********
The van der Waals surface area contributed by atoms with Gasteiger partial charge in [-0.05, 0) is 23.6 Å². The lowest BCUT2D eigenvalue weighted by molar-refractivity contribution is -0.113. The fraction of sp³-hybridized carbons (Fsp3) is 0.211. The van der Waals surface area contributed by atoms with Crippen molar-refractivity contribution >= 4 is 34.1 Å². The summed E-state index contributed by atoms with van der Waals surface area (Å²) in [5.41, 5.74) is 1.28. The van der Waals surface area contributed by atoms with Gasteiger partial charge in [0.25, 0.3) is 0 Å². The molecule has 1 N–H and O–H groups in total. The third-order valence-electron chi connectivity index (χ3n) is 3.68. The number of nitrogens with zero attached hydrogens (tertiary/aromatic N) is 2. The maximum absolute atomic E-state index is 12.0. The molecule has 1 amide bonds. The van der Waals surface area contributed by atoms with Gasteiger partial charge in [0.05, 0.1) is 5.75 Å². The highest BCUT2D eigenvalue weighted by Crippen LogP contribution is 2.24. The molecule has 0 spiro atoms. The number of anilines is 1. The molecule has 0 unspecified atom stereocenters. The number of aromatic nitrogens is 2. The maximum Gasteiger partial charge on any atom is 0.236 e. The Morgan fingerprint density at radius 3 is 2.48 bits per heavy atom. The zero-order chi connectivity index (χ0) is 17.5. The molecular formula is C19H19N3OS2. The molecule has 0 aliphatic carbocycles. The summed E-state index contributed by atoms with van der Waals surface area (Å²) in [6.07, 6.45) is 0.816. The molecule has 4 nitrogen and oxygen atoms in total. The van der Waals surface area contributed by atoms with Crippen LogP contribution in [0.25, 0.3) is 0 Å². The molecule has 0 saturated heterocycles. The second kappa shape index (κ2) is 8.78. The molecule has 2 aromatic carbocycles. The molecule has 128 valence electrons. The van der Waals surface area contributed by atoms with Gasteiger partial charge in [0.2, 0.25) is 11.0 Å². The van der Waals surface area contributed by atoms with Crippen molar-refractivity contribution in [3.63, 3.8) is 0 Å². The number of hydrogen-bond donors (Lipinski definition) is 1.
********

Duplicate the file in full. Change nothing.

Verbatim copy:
The van der Waals surface area contributed by atoms with Gasteiger partial charge in [-0.05, 0) is 23.6 Å². The lowest BCUT2D eigenvalue weighted by molar-refractivity contribution is -0.113. The fraction of sp³-hybridized carbons (Fsp3) is 0.211. The van der Waals surface area contributed by atoms with Crippen molar-refractivity contribution >= 4 is 34.1 Å². The summed E-state index contributed by atoms with van der Waals surface area (Å²) in [5.41, 5.74) is 1.28. The van der Waals surface area contributed by atoms with Gasteiger partial charge in [0.25, 0.3) is 0 Å². The molecule has 1 N–H and O–H groups in total. The third-order valence-electron chi connectivity index (χ3n) is 3.68. The number of nitrogens with zero attached hydrogens (tertiary/aromatic N) is 2. The maximum absolute atomic E-state index is 12.0. The molecule has 1 amide bonds. The van der Waals surface area contributed by atoms with Gasteiger partial charge in [0.05, 0.1) is 5.75 Å². The highest BCUT2D eigenvalue weighted by Crippen LogP contribution is 2.24. The molecule has 0 spiro atoms. The number of anilines is 1. The molecule has 0 unspecified atom stereocenters. The number of aromatic nitrogens is 2. The maximum Gasteiger partial charge on any atom is 0.236 e. The Morgan fingerprint density at radius 3 is 2.48 bits per heavy atom. The zero-order chi connectivity index (χ0) is 17.5. The molecular formula is C19H19N3OS2. The molecule has 0 aliphatic carbocycles. The summed E-state index contributed by atoms with van der Waals surface area (Å²) in [6.07, 6.45) is 0.816. The molecule has 4 nitrogen and oxygen atoms in total. The van der Waals surface area contributed by atoms with Crippen LogP contribution in [0.25, 0.3) is 0 Å². The molecule has 0 saturated heterocycles. The second kappa shape index (κ2) is 8.78. The molecule has 2 aromatic carbocycles. The molecule has 128 valence electrons. The van der Waals surface area contributed by atoms with Gasteiger partial charge in [0.2, 0.25) is 11.0 Å². The van der Waals surface area contributed by atoms with Crippen molar-refractivity contribution in [3.63, 3.8) is 0 Å². The number of hydrogen-bond donors (Lipinski definition) is 1.